Scuffling and in the middle of a season-worst, four-game losing streak, the Los Angeles Lakers could use a boost.
And help could be the way this weekend in the form of starting point guard Dennis Schröder when the Lakers host the Portland Trailblazers on Friday at Staples Center.
The cat-quick, 27-year-old point guard has missed the last four games for Los Angeles -- all losses -- due to the league’s health and safety protocols.
Big man Anthony Davis also has missed the last five games because of a right calf strain that likely has him out for at least another three weeks. The Lakers are 5-5 without Davis in the lineup this season.
Lakers head coach Frank Vogel is hopeful his team will get a jolt from the return of Schröder if he clears the NBA’s health and safety protocols. Schröder was listed as probable to return on Friday.
“Dennis carries a big load for us,” Vogel said. “He’s a big minute guy that really moves the needle for us on the defensive end with his containment and pressure. He sets a tone for us and obviously the versatility he brings to the table offensively with the ability to bring the ball up and have another ball handler alongside LeBron, but also carry the scoring load as well. I think we’ve missed him on both sides of the ball.”
The slumping Lakers have struggled to shoot the ball and defend the 3-point line during the team’s losing stretch. In the month of February the Lakers are shooting a league-worst 29 percent from the 3-point line, but allowing opposing teams to shoot 38 percent from beyond the arc.
The Lakers appear to have communication issues defensively, allowing penetration down the middle of the defense with limited rim protection, getting out to shooters late or getting hung up on screens and not closing out quick enough on 3-point shooters.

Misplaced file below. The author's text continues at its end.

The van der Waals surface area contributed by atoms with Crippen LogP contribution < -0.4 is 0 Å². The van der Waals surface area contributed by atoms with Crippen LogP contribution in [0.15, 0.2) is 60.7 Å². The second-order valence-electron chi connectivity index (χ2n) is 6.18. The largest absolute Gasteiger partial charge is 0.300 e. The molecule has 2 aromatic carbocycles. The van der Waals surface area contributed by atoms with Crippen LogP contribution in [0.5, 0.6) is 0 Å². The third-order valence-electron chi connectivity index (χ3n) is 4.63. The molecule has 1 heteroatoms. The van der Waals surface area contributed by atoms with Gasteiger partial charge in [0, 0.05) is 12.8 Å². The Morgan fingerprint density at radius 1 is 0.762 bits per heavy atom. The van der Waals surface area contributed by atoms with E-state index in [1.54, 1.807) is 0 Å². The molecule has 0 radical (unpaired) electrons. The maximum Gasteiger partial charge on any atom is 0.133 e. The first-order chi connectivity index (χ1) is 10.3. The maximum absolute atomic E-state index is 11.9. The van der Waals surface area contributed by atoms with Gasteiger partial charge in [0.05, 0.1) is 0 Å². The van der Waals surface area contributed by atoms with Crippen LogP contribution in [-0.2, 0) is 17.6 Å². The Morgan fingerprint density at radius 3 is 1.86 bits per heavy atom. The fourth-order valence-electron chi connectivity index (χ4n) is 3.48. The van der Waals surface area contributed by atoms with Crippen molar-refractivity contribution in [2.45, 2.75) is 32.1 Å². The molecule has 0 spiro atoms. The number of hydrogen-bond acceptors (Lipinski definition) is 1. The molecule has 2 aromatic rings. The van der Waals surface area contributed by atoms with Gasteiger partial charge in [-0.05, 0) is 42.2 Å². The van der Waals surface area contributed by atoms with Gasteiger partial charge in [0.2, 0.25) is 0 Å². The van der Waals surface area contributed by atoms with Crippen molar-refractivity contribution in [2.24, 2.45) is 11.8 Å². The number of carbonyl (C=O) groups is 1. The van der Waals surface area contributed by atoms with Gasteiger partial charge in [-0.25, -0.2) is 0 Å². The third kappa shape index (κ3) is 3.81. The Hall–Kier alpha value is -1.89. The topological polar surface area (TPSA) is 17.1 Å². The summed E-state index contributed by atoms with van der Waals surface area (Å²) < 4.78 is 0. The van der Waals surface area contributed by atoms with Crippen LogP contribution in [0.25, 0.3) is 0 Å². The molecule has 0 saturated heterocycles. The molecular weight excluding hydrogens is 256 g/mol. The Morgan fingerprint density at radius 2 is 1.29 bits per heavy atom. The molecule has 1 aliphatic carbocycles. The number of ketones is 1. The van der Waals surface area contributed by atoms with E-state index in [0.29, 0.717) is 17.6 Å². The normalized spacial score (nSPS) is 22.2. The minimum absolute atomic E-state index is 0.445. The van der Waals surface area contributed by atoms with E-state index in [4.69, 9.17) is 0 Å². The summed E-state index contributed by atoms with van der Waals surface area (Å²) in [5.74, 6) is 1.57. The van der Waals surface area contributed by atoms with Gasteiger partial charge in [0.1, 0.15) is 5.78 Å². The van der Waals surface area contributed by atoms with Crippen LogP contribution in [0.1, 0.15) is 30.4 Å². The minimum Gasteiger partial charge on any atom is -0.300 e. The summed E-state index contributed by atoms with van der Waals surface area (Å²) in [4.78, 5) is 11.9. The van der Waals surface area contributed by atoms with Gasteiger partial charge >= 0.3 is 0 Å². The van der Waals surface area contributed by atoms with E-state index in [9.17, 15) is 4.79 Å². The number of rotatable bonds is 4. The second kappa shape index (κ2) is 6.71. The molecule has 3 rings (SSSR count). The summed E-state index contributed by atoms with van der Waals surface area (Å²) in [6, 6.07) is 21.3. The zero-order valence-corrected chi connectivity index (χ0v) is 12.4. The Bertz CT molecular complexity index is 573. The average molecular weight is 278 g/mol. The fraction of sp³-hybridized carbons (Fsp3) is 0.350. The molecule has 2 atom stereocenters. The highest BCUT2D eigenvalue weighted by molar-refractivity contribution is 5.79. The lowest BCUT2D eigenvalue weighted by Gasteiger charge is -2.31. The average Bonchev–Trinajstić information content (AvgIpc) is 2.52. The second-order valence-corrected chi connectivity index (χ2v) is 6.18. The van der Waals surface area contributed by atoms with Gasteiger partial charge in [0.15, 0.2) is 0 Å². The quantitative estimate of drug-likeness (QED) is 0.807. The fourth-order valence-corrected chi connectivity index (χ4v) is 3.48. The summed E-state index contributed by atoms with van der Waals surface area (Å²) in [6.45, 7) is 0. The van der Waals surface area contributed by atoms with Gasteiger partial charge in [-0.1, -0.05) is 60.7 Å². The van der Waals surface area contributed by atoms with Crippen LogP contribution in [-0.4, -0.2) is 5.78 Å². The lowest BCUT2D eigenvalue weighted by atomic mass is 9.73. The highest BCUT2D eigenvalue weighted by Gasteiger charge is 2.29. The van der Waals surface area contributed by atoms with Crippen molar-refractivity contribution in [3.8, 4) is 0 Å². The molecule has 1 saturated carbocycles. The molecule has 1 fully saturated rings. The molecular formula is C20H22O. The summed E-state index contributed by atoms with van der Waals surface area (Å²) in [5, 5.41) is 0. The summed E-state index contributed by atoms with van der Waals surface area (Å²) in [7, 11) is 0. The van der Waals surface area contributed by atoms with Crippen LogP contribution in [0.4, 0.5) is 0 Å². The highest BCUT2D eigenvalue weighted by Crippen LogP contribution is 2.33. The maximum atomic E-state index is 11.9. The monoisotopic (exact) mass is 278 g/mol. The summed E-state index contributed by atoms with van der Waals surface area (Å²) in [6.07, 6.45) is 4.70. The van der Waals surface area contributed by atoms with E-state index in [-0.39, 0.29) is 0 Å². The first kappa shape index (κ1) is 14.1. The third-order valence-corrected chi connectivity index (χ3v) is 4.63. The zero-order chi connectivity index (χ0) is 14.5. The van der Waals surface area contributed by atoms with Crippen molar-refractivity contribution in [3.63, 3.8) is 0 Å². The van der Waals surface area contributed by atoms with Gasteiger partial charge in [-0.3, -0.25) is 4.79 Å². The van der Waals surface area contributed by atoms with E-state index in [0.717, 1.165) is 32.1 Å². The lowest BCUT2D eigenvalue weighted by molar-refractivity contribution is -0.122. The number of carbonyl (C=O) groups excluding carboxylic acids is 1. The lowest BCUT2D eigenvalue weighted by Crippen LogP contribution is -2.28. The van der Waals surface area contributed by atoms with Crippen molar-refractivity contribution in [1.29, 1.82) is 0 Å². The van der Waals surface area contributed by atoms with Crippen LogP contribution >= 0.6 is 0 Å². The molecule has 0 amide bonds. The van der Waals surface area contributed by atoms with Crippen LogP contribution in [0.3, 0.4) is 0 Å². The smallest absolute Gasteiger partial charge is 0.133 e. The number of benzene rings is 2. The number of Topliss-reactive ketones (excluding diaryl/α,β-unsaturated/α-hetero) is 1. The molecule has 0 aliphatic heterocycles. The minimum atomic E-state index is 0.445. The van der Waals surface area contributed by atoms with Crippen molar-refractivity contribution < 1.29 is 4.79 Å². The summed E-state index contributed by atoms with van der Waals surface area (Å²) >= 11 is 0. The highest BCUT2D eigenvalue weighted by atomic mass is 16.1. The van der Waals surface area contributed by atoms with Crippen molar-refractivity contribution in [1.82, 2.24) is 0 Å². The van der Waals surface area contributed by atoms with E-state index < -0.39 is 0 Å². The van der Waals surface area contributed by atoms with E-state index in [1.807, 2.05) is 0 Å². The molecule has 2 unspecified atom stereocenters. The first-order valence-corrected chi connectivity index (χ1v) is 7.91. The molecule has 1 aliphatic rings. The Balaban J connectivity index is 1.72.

“I believe in always getting back to the basics when things don’t go your way,” Lakers center Marc Gasol said. “It first starts with communicating on the floor. Then it’s competing and taking things away on the defensive end. That creates things on the offensive end a little bit. That creates trust and gets guys going. And we have to be five guys together at all times.”
Markieff Morris said his team’s struggles are perhaps a blessing in disguise, and will make the Lakers better in the long run based on where they want to be at the end of the season – back in the NBA Finals.
“It’s mental for us right now,” Morris said. “It shouldn’t be easy. We shouldn’t run through the season easy because need stuff like this to level us out, to know what our weaknesses are and to work on our weaknesses. You never win without having these types of lapses throughout the season.”
Lakers team captain LeBron James echoed those sentiments.
“It’s challenging for all of us,” James said. “Especially for some of our young guys, our guys that haven’t been in this position before where they need to do a little bit more than what they’re asked in a normal situation. … But it’s always about staying confident, continuing to give my teammates the courage and confidence out there on the floor and to make plays.
“It’s a tough stretch for us, but this won’t define who we are for the rest of the season and the long haul, that’s for sure.”